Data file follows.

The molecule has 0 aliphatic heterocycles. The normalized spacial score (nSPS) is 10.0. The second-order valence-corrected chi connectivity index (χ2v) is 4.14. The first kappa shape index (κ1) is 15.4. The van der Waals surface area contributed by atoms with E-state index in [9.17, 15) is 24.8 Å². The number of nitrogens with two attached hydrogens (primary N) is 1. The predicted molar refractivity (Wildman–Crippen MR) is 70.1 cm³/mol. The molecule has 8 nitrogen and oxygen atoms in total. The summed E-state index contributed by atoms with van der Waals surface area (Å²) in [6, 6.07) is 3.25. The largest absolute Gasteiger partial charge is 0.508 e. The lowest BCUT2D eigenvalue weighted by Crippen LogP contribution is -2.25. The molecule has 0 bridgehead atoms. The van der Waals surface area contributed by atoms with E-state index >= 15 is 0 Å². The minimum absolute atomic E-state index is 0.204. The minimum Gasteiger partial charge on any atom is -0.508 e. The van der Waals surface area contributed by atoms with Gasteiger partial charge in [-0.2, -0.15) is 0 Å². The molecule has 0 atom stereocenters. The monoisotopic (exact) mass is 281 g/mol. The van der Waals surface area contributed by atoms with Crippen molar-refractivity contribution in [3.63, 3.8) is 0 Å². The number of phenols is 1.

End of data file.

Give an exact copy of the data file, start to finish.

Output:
The molecule has 0 aliphatic heterocycles. The normalized spacial score (nSPS) is 10.0. The second-order valence-corrected chi connectivity index (χ2v) is 4.14. The first kappa shape index (κ1) is 15.4. The van der Waals surface area contributed by atoms with E-state index in [9.17, 15) is 24.8 Å². The number of nitrogens with two attached hydrogens (primary N) is 1. The predicted molar refractivity (Wildman–Crippen MR) is 70.1 cm³/mol. The molecule has 8 nitrogen and oxygen atoms in total. The summed E-state index contributed by atoms with van der Waals surface area (Å²) in [6, 6.07) is 3.25. The largest absolute Gasteiger partial charge is 0.508 e. The lowest BCUT2D eigenvalue weighted by Crippen LogP contribution is -2.25. The molecule has 0 bridgehead atoms. The van der Waals surface area contributed by atoms with E-state index >= 15 is 0 Å². The minimum absolute atomic E-state index is 0.204. The minimum Gasteiger partial charge on any atom is -0.508 e. The van der Waals surface area contributed by atoms with Gasteiger partial charge in [-0.2, -0.15) is 0 Å². The molecule has 0 atom stereocenters. The monoisotopic (exact) mass is 281 g/mol. The van der Waals surface area contributed by atoms with Crippen molar-refractivity contribution in [3.63, 3.8) is 0 Å². The number of phenols is 1.